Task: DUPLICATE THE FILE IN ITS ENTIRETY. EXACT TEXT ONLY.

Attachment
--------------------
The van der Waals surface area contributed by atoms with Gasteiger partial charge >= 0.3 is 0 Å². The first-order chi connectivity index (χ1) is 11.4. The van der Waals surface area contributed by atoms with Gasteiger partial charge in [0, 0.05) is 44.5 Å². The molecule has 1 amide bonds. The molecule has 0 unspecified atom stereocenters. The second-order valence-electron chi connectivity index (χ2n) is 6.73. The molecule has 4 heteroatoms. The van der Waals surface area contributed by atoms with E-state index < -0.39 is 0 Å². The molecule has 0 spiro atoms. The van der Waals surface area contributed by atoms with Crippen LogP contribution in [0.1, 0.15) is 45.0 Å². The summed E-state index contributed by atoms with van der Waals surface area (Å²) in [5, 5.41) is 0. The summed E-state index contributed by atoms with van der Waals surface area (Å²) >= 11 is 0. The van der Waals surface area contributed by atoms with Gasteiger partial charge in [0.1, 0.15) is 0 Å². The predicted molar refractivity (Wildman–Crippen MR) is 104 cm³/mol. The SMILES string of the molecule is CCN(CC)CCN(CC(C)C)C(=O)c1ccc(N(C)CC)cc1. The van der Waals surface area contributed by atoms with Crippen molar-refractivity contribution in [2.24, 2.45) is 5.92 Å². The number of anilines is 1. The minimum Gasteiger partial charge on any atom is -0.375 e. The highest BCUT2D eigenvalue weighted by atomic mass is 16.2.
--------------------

The van der Waals surface area contributed by atoms with Gasteiger partial charge >= 0.3 is 0 Å². The first-order chi connectivity index (χ1) is 11.4. The van der Waals surface area contributed by atoms with Gasteiger partial charge in [0, 0.05) is 44.5 Å². The molecule has 1 amide bonds. The molecule has 0 unspecified atom stereocenters. The second-order valence-electron chi connectivity index (χ2n) is 6.73. The molecule has 4 heteroatoms. The van der Waals surface area contributed by atoms with E-state index < -0.39 is 0 Å². The molecule has 0 spiro atoms. The van der Waals surface area contributed by atoms with Crippen LogP contribution in [0.1, 0.15) is 45.0 Å². The summed E-state index contributed by atoms with van der Waals surface area (Å²) in [5, 5.41) is 0. The summed E-state index contributed by atoms with van der Waals surface area (Å²) >= 11 is 0. The van der Waals surface area contributed by atoms with Gasteiger partial charge in [0.1, 0.15) is 0 Å². The predicted molar refractivity (Wildman–Crippen MR) is 104 cm³/mol. The SMILES string of the molecule is CCN(CC)CCN(CC(C)C)C(=O)c1ccc(N(C)CC)cc1. The van der Waals surface area contributed by atoms with Crippen molar-refractivity contribution in [2.24, 2.45) is 5.92 Å². The number of anilines is 1. The minimum Gasteiger partial charge on any atom is -0.375 e. The highest BCUT2D eigenvalue weighted by atomic mass is 16.2.